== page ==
Select Page

Once your student is very comfortable reading consonant-vowel-consonant words (cat, bit, fed, lug, etc.), it is time to introduce your student to initial blends.  Initial blends are the 2 consonant letters at the beginning of a word that each make their own sound. Some examples of initial blends are flag, brim, snip and drop.  On today’s post I am going to share with you a really great initial blends activity that you can make yourself, and it will really help your student practice reading words with initial blends.

Getting Started:

You only need 3 things for this initial blends activity.  

  1. Wood Stick shapes – you can buy these at Michaels or any other craft store.  
  2. Letter Stickers – you can also buy these at Michaels or you can also just use a sharpie and write the letter on the wooden stick.
  3. A white board any size 

How to Make It

Step 1

Put the letter stickers on the wooden sticks.  You can paint them beforehand if you like, and you can also use a sharpie instead of letter stickers.  You can make as many initial blends as you like. Some examples of initial blends are:

bl, cl, fl, gl, pl, sl, br, cr, dr, fr, gr, pr, tr, sc, sl, sm, sn, sp, st, sw

Step 2

Write a list of initial blend endings on the whiteboard.  You can also create a poster board and laminate it for future use if you like.  See the list below for suggestions:


















Step 3

Your student will simply place their initial blend stick at the beginning of each of the blend endings and create real and nonsense words.  Have your student read the words aloud, as their sticks travel down the board.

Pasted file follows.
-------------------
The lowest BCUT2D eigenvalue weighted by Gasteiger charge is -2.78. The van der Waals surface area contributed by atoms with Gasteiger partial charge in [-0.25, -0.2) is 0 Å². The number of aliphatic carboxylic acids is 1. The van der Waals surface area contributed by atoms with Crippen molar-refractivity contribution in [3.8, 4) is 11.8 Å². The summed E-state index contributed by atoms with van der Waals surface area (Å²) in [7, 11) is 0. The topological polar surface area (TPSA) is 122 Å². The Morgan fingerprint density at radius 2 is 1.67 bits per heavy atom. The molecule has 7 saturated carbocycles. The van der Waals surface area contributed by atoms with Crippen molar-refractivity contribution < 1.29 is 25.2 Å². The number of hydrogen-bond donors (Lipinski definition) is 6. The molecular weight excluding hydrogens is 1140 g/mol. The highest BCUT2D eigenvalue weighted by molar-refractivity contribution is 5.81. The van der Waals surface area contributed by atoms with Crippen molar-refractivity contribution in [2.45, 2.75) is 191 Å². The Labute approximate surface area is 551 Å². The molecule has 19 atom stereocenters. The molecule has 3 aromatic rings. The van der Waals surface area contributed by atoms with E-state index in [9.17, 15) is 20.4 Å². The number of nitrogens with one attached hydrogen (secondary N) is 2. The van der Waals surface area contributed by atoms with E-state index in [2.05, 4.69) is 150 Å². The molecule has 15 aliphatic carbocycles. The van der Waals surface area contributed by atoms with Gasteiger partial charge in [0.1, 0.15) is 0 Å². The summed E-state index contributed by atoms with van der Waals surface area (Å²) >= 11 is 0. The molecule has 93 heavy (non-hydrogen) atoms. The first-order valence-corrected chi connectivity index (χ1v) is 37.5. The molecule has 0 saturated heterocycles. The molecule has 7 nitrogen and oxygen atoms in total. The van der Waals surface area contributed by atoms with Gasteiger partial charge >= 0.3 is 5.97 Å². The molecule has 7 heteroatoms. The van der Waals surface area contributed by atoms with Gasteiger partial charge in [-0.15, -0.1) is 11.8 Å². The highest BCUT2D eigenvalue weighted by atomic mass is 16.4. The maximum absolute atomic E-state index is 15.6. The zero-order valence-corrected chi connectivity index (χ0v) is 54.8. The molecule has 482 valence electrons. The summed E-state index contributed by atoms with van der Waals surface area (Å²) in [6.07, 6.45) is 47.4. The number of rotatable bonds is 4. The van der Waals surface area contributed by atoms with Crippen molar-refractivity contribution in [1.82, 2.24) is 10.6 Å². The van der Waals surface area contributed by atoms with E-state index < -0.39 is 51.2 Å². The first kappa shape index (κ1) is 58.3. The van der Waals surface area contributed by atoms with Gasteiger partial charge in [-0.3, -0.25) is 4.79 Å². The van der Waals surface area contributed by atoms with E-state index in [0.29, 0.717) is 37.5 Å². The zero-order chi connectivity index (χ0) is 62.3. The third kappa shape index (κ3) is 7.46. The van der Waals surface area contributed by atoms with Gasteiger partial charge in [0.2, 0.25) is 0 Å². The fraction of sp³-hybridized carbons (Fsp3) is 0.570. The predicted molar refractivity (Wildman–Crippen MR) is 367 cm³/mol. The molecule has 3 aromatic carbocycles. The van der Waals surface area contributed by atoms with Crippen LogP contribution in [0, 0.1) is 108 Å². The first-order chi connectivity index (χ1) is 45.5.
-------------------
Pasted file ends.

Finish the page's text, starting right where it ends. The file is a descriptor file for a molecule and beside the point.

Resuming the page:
When I use this activity in a group, I have a large basket filled with these sticks and the students can pick out what they want.  You can also use this as a center activity with partners.

If your student isn’t really 100% sure of all the beginning consonant or short vowel sounds, then they might not be too successful with this activity.  To be able to learn blends, your student must be very fluent at reading short vowel cvc words (pot, hut, sit, cat, etc.). If your student doesn’t have this skill yet, you will need to back up and fill in the missing gaps before you teach initial blends. 


If you need a great Orton-Gillingham reading program that is very easy to use, affordable, 100% scripted and used by teachers, tutors and homeschooling parents with great success… make sure you check out The PRIDE Reading Program.

Thank you so much for reading my post today!


Karina Richland, M.A., is the author of the PRIDE Reading Program, a multisensory Orton-Gillingham reading, writing and comprehension curriculum that is available worldwide for parents, tutors, teachers and homeschoolers of struggling readers. Karina has an extensive background in working with students of all ages and various learning modalities. She has spent many years researching learning differences and differentiated teaching practices. You can reach her by email at or visit the website at

Don't go without signing up for the Weekly Roar! Get the latest posts and helpful information from the PRIDE Reading Program.

Join our list to receive the latest news and updates with The Weekly Roar.

Thanks for signing up for the Weekly Roar. If you would like to learn more about the PRIDE Reading Program, please continue to explore our site, or feel free to contact us at any time.